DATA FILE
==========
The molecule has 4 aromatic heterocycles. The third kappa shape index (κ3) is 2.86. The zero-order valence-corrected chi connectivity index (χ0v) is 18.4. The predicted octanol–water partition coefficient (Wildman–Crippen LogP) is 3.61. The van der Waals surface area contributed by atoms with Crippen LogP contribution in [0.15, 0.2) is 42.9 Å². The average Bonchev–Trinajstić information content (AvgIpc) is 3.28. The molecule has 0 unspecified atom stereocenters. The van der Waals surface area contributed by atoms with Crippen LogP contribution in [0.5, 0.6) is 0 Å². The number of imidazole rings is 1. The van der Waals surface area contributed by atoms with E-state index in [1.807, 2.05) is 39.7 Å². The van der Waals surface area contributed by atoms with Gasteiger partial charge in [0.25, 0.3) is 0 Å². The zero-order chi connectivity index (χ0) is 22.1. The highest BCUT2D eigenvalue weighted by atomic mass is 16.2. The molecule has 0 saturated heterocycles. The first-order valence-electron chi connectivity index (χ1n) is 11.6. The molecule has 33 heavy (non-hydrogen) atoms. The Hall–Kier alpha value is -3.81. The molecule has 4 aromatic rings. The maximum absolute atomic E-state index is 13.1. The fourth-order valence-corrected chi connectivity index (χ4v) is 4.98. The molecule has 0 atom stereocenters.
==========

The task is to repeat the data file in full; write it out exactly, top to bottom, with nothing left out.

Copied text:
The molecule has 4 aromatic heterocycles. The third kappa shape index (κ3) is 2.86. The zero-order valence-corrected chi connectivity index (χ0v) is 18.4. The predicted octanol–water partition coefficient (Wildman–Crippen LogP) is 3.61. The van der Waals surface area contributed by atoms with Crippen LogP contribution in [0.15, 0.2) is 42.9 Å². The average Bonchev–Trinajstić information content (AvgIpc) is 3.28. The molecule has 0 unspecified atom stereocenters. The van der Waals surface area contributed by atoms with Crippen LogP contribution in [0.5, 0.6) is 0 Å². The number of imidazole rings is 1. The van der Waals surface area contributed by atoms with E-state index in [1.807, 2.05) is 39.7 Å². The van der Waals surface area contributed by atoms with Gasteiger partial charge in [0.25, 0.3) is 0 Å². The zero-order chi connectivity index (χ0) is 22.1. The highest BCUT2D eigenvalue weighted by atomic mass is 16.2. The molecule has 0 saturated heterocycles. The first-order valence-electron chi connectivity index (χ1n) is 11.6. The molecule has 33 heavy (non-hydrogen) atoms. The Hall–Kier alpha value is -3.81. The molecule has 4 aromatic rings. The maximum absolute atomic E-state index is 13.1. The fourth-order valence-corrected chi connectivity index (χ4v) is 4.98. The molecule has 0 atom stereocenters.